Thyme vs Oregano
Thyme is a cousin of another common, versatile herb, oregano. While there are some similarities between the two, there are also a few differences. Here’s how these two spices stack up:
- Has more vitamin A and vitamin C
- Commonly taken by mouth for bronchitis, whooping cough, sore throat, colic, arthritis, upset stomach, stomach pain (gastritis), diarrhea, bedwetting, intestinal gas (flatulence), parasitic worm infections and skin disorders
- Natural diuretic
- Appetite stimulant
Often paired with poultry, meat, eggs, and used in soups, thyme has a subtle minty flavor (it’s part of the mint family) with some lemony brightness and subtle earthiness.
- Has more potassium, iron and calcium
- Used for respiratory tract disorders, such as coughs, asthma, croup and bronchitis.
- Also used for GI disorders, such as heartburn and bloating
- Treats menstrual cramps, rheumatoid arthritis, UTIs, headaches and heart conditions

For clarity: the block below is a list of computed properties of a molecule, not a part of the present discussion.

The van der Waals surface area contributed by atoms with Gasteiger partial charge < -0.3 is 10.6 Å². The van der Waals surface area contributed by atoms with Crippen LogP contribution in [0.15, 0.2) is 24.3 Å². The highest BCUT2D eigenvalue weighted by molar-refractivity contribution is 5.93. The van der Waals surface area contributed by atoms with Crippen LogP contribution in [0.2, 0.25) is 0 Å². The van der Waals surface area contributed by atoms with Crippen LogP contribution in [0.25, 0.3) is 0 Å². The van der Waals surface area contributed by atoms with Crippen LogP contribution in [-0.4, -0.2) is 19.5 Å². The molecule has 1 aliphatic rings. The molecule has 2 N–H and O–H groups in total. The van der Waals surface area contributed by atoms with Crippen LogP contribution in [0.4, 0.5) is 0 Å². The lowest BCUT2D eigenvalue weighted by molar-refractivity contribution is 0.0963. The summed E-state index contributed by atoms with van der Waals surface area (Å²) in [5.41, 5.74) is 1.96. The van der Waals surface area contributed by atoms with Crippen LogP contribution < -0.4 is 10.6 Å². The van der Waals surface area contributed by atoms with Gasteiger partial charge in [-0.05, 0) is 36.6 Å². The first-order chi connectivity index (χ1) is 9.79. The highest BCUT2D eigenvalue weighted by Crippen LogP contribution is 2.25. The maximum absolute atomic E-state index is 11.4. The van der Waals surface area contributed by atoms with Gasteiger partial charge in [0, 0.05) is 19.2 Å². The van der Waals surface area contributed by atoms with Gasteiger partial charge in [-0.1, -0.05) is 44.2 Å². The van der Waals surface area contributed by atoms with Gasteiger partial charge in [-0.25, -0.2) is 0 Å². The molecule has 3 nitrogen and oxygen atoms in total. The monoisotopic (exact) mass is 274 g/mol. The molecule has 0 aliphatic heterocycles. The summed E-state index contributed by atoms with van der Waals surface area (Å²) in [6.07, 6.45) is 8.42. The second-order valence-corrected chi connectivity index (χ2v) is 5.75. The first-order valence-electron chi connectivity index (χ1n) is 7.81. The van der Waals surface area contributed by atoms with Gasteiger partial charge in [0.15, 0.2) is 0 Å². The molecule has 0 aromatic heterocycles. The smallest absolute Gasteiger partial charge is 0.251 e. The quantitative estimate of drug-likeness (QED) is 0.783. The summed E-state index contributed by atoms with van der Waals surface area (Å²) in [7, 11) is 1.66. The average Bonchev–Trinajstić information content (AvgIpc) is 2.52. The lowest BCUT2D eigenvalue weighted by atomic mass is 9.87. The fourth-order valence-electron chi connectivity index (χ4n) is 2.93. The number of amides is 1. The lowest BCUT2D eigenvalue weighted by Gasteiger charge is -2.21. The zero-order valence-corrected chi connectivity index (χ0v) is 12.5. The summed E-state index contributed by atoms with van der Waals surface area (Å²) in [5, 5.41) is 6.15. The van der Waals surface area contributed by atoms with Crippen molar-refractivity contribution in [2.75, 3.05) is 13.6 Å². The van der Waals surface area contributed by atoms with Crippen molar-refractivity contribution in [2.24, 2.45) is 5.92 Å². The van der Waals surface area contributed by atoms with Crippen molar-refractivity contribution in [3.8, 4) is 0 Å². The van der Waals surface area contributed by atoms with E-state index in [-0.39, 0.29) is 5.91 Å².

Small, bright green leaves with spicy, pungent flavor. Good for Italian and Greek dishes as well as other meat, poultry, and vegetable dishes. Robust. Tangy. Spicy. Dark green peppery-flavored oregano leaves are prized for their pungent bold taste and tantalizing aroma. A perennial that prefers well-drained slightly alkaline soil and full sun, oregano grows from seed, cuttings or by root division. Of the genus Origanum vulgare, this beloved herb can be enjoyed at any stage of growth. The plants are topped with numerous tiny pretty purple or white flowers. A relative of sweet marjoram, oregano has a distinctly stronger and even spicier flavor.
- Contain thymol and carvacrol, both of which have been shown to inhibit the growth of bacteria
- Potent antioxidants